Me and Earl and the Dying Girl

Posted by Joel Copling on June 19, 2015

"Me and Earl and the Dying Girl" says little about its characters that we cannot guess from within a minute of meeting them, and it says less about the narrative through which they travel. This is the latest in a long line of films with similar tones (some of them, including this one, hailing from a certain January-set film festival) about characters who speak in or narrate through dime-store philosophy about whatever problems currently plague them. Some of these movies work, and some do not, and this one, based on screenwriter Jesse Andrews's own novel, is slap in the latter category. All of the quirky filmmaking techniques from other directors, like Wes Anderson and Jason Reitman, are apparent in Alejandro Gomez-Rejon's sophomore directorial effort, and this time it's beyond annoying to witness.

The title, at least, has its priorities in order. There's "Me," who is named Greg (Thomas Mann), a privileged but dully apathetic kid from the suburbs who is so over the whole high-school scene that he's parsed out the cliques entirely in his head (regardless, it seems, of the reality of where each kid actually "belongs," but whatever) and has the plan to get an "in" with all of them (whether it's joining on a certain Medieval-themed card game or pretending to enjoy the single loner's random rap concerts from a plinth in front of the school). His parents (Nick Offerman and Connie Britton in performances that are secondary to how quirkily they are written) are just as apathetic as he, but at least they've educated him on things like natural, unusual foods and classic foreign cinema.

That's where Earl (RJ Cyler) comes in. He's a black kid from the bad part of the neighborhood, but they have ("strangely," according to Greg) the same interests. This sparks from a young age of watching Werner Herzog movies with Greg's dad the apparent "love" of making their own cinema. Well, I say that. It's unfortunately just a series of juvenile satire that pokes fun at movies (among them, 1957's "The Seventh Seal," 1971's "A Clockwork Orange," 1989's "Driving Miss Daisy," and many, many more) that the two boys clearly never understood (This is never more apparent than in the reductive title afforded to their parody of 1973's "Don't Look Now," which merely spells out the final five minutes and nothing else).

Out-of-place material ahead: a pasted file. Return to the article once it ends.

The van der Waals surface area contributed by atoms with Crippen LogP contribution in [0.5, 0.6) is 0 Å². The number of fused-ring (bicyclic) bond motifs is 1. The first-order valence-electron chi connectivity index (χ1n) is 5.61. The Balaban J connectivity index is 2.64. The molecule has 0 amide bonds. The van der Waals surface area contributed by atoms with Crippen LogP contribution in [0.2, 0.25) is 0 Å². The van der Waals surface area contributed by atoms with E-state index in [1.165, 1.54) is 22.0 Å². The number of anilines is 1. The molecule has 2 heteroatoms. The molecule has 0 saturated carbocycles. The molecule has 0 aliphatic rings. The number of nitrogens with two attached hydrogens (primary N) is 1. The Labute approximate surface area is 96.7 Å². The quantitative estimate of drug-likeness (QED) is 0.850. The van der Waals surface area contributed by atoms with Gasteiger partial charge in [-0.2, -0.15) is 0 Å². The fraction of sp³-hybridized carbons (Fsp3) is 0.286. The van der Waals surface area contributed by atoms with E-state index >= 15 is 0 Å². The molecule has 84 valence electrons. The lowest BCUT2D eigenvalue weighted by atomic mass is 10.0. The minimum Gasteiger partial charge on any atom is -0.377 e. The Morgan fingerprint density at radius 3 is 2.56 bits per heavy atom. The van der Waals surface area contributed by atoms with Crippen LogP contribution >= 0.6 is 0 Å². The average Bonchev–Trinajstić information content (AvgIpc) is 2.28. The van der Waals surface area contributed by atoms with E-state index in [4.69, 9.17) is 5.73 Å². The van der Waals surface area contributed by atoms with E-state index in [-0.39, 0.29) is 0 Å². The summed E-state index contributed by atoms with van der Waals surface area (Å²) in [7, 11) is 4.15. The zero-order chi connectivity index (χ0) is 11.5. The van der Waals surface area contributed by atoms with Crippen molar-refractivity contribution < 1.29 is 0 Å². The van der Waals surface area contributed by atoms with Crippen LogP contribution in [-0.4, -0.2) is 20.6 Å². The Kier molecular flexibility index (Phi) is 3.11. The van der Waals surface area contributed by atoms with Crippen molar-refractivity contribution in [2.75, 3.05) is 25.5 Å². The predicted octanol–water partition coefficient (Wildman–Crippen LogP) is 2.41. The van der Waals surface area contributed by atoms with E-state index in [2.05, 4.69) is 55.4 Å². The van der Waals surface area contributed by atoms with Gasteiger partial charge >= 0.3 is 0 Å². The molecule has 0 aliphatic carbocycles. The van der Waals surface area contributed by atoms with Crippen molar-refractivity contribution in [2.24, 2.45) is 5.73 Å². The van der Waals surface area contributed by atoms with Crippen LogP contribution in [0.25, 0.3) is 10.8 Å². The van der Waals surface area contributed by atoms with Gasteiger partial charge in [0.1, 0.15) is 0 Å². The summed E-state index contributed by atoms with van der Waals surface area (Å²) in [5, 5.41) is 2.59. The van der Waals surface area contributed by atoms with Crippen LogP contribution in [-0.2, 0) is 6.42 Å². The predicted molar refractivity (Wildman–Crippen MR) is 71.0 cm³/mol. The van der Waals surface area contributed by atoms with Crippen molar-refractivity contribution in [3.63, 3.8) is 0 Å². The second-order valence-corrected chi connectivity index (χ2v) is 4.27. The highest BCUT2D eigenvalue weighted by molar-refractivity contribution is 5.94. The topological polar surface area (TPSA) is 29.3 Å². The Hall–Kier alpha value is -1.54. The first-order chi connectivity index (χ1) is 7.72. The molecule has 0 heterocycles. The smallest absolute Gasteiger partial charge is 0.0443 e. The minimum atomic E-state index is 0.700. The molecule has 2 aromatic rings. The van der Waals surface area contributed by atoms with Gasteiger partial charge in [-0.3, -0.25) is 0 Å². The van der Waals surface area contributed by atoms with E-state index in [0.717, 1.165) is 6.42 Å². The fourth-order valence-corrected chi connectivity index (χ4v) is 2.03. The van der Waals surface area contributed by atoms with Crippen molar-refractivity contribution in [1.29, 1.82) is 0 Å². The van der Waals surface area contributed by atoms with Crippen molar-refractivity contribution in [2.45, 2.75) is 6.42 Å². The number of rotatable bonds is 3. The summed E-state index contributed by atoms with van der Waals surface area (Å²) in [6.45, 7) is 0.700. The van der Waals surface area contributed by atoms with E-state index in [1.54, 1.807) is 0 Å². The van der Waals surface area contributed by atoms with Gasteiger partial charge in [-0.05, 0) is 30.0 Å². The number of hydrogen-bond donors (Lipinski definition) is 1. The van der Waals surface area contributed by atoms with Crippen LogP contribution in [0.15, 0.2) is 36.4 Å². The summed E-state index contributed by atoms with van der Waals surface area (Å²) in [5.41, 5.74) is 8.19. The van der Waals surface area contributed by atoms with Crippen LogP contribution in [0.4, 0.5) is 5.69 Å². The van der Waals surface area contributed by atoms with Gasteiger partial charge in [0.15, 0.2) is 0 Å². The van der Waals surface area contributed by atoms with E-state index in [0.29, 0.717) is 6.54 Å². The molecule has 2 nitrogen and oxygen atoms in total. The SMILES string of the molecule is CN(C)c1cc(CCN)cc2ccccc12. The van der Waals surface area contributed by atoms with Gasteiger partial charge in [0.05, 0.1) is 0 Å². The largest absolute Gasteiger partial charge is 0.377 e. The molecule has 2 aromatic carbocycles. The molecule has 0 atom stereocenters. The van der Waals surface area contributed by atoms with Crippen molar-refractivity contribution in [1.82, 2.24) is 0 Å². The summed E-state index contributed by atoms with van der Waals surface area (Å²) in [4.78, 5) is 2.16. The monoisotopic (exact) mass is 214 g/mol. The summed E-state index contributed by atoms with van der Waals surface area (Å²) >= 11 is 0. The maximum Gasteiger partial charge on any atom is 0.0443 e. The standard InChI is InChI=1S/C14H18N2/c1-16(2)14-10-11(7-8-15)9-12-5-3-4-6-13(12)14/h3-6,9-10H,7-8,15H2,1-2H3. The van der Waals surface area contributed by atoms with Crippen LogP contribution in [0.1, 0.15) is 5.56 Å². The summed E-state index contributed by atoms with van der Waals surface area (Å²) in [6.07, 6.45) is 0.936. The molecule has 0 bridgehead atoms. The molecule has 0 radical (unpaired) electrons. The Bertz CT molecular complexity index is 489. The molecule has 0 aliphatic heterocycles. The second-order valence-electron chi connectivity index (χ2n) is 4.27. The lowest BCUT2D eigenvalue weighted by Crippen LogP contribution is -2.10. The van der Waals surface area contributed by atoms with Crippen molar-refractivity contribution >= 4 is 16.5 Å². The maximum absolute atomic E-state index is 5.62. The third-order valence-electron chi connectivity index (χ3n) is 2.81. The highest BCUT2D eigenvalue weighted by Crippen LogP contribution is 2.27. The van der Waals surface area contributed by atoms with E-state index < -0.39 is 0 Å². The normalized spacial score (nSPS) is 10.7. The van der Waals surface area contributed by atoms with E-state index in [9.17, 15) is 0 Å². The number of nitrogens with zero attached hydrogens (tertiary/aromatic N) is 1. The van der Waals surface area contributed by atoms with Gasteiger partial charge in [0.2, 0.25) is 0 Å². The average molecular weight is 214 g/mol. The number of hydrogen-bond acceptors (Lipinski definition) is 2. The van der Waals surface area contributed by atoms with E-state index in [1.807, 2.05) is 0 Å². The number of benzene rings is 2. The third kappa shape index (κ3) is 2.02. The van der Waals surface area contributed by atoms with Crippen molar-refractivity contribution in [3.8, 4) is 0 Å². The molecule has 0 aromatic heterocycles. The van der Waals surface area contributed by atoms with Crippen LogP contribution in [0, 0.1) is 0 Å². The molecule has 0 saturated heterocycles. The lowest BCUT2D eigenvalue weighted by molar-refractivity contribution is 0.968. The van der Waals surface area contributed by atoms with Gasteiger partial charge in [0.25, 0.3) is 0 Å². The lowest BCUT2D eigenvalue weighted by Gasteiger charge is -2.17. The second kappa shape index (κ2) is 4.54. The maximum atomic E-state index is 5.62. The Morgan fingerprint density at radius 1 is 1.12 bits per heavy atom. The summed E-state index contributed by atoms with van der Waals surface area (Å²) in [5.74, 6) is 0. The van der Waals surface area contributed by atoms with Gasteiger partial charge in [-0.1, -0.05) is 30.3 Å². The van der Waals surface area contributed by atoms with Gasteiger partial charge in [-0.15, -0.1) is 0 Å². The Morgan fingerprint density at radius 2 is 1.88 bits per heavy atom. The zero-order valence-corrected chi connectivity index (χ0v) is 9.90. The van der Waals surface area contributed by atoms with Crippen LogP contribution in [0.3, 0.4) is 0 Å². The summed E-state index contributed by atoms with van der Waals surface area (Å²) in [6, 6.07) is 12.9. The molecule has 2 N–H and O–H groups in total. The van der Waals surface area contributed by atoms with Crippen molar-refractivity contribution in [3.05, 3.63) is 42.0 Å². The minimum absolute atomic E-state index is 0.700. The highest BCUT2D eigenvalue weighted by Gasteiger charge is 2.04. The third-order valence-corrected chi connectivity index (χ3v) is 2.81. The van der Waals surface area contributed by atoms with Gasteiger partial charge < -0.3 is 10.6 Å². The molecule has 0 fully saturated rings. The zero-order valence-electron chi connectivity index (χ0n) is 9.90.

It's a destructive sense of detachment that defines these characters (who stare, blank-eyed, at their history teacher's TV screen as more movies or commentaries on them play on it)--or at least specifically Greg, and this is never more evident than in the introduction of Rachel (Olivia Cooke), the "dying girl" of the title. She could be a solid representation of a young soul slowly deteriorating from the effects of acute myelogenous leukemia (Indeed, Cooke portrays this well and is generally the only actor in the cast who escapes unscathed, especially gifting her final scene with devastating naturalism), but the character's entire arc seems engineered to Teach Greg Something About Life. It's just as well that one of the final shots of the film (involving a Post-it note) proves that Greg hasn't learned that Something yet and is nearly impossible to sympathize or empathize with, because "Me and Earl and the Dying Girl" doesn't offer a solid-enough thematic backbone even to warrant such treatment.

Film Information

Thomas Mann (Greg), Olivia Cooke (Rachel), RJ Cyler (Earl), Nick Offerman (Greg's Dad), Connie Britton (Greg's Mom), Molly Shannon (Denise), Jon Bernthal (Mr. McCarthy), Katherine C. Hughes (Madison).

Directed by Alejandro Gomez-Rejon and written by Jesse Andrews, based on the novel by Andrews.

Rated PG-13 (sexual content, drug material, language, thematic elements).

105 minutes.

Released on June 12, 2015.